After a lengthy proposal and commentary process, the Trademark Trial and Appeal Board (“TTAB” or the “Board”) recently published its most significant Rules of Practice update in years (see 81 Fed. Reg. 69950), with the amended Rules going into effect on January 14, 2017. These changes are intended to increase the efficiency of TTAB proceedings, clarify inconsistencies with the Federal Rules of Civil Procedure, and reflect the evolution of technology since the Board’s last Rules update in 2007.

The most notable revisions to the Rules are as follows:

  1. Filing and Service:
    1. Mandatory Electronic Filing: All filings with the Board must now be submitted electronically through its Electronic System for Trademark Trials and Appeals (“ESTTA”), unless excused by a Petition to the Director.
    2. TTAB Service to Defendant: The TTAB will now serve the initial pleading (i.e., Notice of Opposition, Petition for Cancellation, or Concurrent Use Application) on the defendant in the matter. The Board will serve the complaint in the form of a link to its electronic case file system (“TTABVUE”), rather than a forwarded copy of the complaint.
    3. Mandatory Service by Email: All papers between the parties and to the TTAB must be by email. This requirement moots the previously allowed five days’ response allowance for mail-service delays, and so the response time for almost motions will now be 20 days (the response time for motions for summary judgment will remain as 30 days).
  2. Discovery and Pretrial:
    1. Discovery Limits: Requests for Production and Admissions will now be limited to 75 each, with the option to move for additional requests upon a showing of good cause. This update is intended to reflect the Federal Rules of Civil Procedure’s “proportionality” standard, under which the parties must consider the significance and cost of requested information.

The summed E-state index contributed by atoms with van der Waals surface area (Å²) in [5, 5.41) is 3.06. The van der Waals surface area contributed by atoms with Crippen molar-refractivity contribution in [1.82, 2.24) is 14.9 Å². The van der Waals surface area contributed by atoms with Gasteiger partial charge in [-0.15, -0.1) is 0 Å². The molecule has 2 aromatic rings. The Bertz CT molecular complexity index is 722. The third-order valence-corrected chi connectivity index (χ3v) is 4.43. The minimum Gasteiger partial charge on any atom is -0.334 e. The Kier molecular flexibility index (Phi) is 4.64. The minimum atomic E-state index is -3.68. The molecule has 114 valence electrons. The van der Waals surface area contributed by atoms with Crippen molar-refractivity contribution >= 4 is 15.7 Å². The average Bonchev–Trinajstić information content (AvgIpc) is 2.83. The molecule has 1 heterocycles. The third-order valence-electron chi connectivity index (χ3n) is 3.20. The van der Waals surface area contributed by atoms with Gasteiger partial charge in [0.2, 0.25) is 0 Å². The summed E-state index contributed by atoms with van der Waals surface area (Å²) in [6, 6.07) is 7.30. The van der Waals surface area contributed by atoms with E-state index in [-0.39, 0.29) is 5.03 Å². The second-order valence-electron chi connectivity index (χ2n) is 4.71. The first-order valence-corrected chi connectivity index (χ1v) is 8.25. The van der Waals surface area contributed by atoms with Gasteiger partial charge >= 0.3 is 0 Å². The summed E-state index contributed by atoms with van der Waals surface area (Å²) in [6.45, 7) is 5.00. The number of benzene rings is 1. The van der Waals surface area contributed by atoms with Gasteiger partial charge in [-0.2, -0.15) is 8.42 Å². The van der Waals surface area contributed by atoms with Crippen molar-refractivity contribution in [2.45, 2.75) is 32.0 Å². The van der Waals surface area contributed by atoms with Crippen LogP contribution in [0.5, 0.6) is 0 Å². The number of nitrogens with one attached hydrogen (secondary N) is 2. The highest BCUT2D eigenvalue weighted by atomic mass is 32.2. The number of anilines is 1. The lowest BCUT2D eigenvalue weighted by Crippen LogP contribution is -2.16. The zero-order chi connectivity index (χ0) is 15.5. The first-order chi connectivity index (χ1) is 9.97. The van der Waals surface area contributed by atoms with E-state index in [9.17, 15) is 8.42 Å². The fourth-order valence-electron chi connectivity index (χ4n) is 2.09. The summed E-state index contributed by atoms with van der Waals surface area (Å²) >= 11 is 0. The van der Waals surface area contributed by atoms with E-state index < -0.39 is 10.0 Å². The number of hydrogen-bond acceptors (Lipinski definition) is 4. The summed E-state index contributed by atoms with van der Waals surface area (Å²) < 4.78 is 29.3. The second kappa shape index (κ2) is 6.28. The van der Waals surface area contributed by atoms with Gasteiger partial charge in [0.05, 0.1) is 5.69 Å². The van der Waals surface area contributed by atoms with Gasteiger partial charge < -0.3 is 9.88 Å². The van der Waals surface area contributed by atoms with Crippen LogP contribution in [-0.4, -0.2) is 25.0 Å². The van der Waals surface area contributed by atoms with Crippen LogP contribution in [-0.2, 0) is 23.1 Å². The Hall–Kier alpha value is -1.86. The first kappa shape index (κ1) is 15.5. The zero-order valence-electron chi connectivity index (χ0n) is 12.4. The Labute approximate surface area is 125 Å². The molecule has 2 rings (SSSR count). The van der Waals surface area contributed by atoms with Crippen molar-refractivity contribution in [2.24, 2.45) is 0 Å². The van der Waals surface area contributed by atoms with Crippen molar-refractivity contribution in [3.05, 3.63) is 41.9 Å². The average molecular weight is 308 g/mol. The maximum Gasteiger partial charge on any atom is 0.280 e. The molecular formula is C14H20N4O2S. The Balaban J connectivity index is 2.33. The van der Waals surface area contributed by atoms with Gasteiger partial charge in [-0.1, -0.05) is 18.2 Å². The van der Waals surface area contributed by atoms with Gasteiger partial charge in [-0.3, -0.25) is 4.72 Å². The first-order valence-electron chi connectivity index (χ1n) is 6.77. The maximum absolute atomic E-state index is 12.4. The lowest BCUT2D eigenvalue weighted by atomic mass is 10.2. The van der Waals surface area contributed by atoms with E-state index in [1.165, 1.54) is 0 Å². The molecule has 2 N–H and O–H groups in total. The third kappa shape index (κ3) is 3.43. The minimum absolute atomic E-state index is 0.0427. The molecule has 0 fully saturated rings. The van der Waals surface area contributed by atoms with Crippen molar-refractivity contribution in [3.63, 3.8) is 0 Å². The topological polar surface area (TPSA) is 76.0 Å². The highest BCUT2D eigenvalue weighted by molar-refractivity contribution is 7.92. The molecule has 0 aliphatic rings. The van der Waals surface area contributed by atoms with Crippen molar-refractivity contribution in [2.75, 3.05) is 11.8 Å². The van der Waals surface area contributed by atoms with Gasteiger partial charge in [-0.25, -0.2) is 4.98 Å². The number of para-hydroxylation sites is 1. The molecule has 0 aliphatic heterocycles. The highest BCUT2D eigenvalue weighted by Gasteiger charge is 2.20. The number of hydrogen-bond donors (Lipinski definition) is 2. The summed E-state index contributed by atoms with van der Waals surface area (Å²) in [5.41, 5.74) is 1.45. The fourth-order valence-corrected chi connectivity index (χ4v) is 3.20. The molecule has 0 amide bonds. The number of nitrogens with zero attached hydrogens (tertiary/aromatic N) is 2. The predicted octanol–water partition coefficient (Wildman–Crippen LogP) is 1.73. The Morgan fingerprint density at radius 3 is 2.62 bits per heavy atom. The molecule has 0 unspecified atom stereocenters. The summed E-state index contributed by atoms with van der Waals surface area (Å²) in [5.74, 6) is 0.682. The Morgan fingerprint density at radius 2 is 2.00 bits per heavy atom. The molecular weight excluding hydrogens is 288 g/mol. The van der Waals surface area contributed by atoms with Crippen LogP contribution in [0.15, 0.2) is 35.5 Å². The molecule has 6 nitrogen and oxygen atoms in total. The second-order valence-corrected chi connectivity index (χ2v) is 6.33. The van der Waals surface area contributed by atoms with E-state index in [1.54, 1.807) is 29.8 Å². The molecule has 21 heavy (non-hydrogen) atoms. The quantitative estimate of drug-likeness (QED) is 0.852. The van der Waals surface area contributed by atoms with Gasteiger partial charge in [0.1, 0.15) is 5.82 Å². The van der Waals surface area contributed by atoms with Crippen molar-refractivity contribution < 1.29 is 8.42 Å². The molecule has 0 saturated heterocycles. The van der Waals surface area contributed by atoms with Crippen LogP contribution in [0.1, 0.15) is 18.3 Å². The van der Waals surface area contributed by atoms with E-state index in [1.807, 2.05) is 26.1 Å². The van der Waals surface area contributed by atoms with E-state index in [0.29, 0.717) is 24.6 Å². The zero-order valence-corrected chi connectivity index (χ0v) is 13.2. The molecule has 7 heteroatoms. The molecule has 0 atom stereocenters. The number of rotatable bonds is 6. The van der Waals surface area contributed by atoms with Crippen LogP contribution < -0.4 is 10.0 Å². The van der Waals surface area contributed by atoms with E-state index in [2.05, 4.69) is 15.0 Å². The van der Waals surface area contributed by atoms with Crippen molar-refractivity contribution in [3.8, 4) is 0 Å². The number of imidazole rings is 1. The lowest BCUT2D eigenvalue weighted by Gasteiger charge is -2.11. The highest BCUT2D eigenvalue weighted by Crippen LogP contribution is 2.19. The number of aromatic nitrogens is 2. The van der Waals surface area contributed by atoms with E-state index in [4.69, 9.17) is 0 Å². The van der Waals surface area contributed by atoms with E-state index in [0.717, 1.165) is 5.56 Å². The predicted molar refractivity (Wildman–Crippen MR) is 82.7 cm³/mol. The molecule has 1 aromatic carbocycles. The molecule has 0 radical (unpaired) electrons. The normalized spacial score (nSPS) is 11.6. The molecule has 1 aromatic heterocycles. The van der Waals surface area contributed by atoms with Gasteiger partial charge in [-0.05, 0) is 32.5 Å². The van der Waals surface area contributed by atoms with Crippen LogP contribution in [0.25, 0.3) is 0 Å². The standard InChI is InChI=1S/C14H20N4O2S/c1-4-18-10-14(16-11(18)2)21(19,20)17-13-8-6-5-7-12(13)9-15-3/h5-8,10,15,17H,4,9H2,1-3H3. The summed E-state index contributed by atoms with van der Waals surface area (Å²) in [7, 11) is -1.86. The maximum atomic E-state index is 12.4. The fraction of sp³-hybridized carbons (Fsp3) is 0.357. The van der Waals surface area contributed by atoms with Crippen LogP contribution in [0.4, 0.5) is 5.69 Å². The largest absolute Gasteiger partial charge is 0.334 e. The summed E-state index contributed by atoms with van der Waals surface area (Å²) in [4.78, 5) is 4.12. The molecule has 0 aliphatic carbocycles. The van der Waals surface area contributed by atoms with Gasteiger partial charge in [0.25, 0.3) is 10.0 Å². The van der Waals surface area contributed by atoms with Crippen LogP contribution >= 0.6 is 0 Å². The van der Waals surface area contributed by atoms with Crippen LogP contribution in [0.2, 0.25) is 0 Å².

2. Motions to Compel Initial Disclosures: Such motions must now be filed within 30 days of the deadline for initial disclosures.
    3. Discovery Timing and Motions: Discovery must now be served early enough that responses will be provided and all discovery will be completed by the close of discovery. In this vein, discovery disputes must be “promptly” resolved following the close of discovery. Motions to compel may no longer be filed the day before trial, and motions to compel discovery or regarding responses to requests for admissions must be filed prior to the plaintiff’s pretrial disclosure deadline.
    4. Summary Judgment Motions: Similarly, motions for summary judgment must also be filed before the plaintiff’s pretrial disclosure deadline, and may no longer be filed on the eve of trial.
  3. Testimony and Evidence:
    1. Testimony by Declaration/Affidavit: The parties may now submit trial testimony by declaration or affidavit, as opposed to only being able to do so through depositions. However, the other side retains the right to take testimonial depositions in order to cross-examine the declarant/affiant.
    2. Deposition Transcripts: Deposition transcripts must now include a word index, and must be submitted in full-sized format as opposed to mini/multiple-page-view formats.
    3. Notices of Reliance: Relevant registrations may now be made of record through a Notice of Reliance by submitting a current copy of the USPTO electronic database record. Internet materials may now also by submitted under a Notice of Reliance.

Trademark owners and their counsel should take note of these updates for any ongoing and future TTAB proceedings.

This article appeared in the November 2016 issue of MarkIt to Market. To view our past issues, as well as other firm newsletters, please click here.